Almost 40% of social houses listed as ‘built’ were bought

Local authorities ‘hoovering up’ new homes, claims Fianna Fáil’s Darragh O’Brien

Fianna Fáil housing spokesman, Darragh O’Brien, said the department was using the purchase figures to ‘paint a better picture’ of its progress in developing housing. Photograph: Nick Bradshaw

Fianna Fáil housing spokesman, Darragh O’Brien, said the department was using the purchase figures to ‘paint a better picture’ of its progress in developing housing. Photograph: Nick Bradshaw

 

Nearly 40 per cent of social homes the Department of Housing listed as “built” by local authorities last year were new homes purchased from developers, new figures show.

Figures published last month by the department indicated local authorities built just over 2,000 homes last year. Almost 800 of these were “turnkey” schemes, where local authorities bought houses or apartments in newly built estates, updated department statistics show.

Fianna Fáil housing spokesman, Darragh O’Brien, said the department was using these purchase figures to “paint a better picture” of its progress in developing housing.

The department details the acquisition of second-hand houses by local authorities as a separate category from built housing, as it does with homes leased from landlords under schemes such as the Housing Assistance Payment. However, new home acquisition was listed as part of the new build category.

“What we can now see is there is still an overdependence on acquisitions – on buying houses instead of building them on local authority lands. In a shrunken market local authorities should be building, instead of relying on buying the limited stock that’s there,” Mr O’Brien said.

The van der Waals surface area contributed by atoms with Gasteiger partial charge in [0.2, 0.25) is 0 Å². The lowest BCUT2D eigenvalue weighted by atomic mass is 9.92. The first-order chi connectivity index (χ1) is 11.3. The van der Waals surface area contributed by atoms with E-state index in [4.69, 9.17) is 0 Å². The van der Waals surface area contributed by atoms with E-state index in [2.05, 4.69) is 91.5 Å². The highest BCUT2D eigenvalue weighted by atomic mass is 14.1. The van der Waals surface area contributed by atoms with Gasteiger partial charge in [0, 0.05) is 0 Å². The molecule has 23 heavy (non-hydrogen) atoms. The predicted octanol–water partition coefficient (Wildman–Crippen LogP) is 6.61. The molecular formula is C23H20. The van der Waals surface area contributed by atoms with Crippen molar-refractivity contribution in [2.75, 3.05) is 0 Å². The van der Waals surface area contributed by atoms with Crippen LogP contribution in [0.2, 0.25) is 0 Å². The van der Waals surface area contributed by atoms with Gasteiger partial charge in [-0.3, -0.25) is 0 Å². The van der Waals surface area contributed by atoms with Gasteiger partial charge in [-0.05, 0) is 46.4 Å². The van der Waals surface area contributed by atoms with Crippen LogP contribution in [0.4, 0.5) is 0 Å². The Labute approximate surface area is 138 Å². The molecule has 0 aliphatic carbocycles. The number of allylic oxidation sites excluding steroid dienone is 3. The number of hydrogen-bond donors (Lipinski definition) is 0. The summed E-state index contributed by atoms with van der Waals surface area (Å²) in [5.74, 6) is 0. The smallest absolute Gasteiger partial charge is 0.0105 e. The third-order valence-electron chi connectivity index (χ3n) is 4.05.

The acquisition of newly built homes by local authorities was making it more difficult for first-time buyers to get on the property ladder, he said.

“I have had instances in my own area of Fingal where people had been trying to buy a house only to have the local authority buy it out from under them. Local authorities are hoovering up a large portion of new homes instead of building social and affordable housing.”

‘New build’ figures

Across the four Dublin local authorities, the purchase of new homes accounted for just under a quarter of their “new build” figures last year. However, this was significantly higher in some areas of the capital.

In Dublin city, the council built 74 new homes last year, buying almost the same number at 63. Fingal bought more than it built, buying up 92 new homes and building 75.

Dún Laoghaire Rathdown built considerably more than it bought – 120 as opposed to 14. South Dublin built the most, 238 homes, buying just 28.

Several rural local authorities, where house prices remain depressed, bought no homes in newly completed estates but did build houses. Cavan County Council built 12 homes at an average cost of €200,000, buying none. Laois built 33 at an average of €175,000 each and bought none, while Louth bought 23 at an average of €157,000, again buying none. Carlow, Galway, Leitrim, Limerick, Sligo and Westmeath also built but did not buy.

A spokesman for the Department of Housing said the purchase of turnkey homes added to the supply of social housing.

He said Minister for Housing Eoghan Murphy “has said all along that it doesn’t make a difference which way a home is provided, they are all part of the permanent housing stock”.

Architect and housing policy analyst Mel Reynolds said buying instead of building would make sense outside the Dublin area.

“Local authorities are doing the exact opposite of what they should be doing. They are building in areas of low demand, where they could buy at low prices, and buying in high-demand areas such as Dublin where they are competing with private buyers and driving up prices.”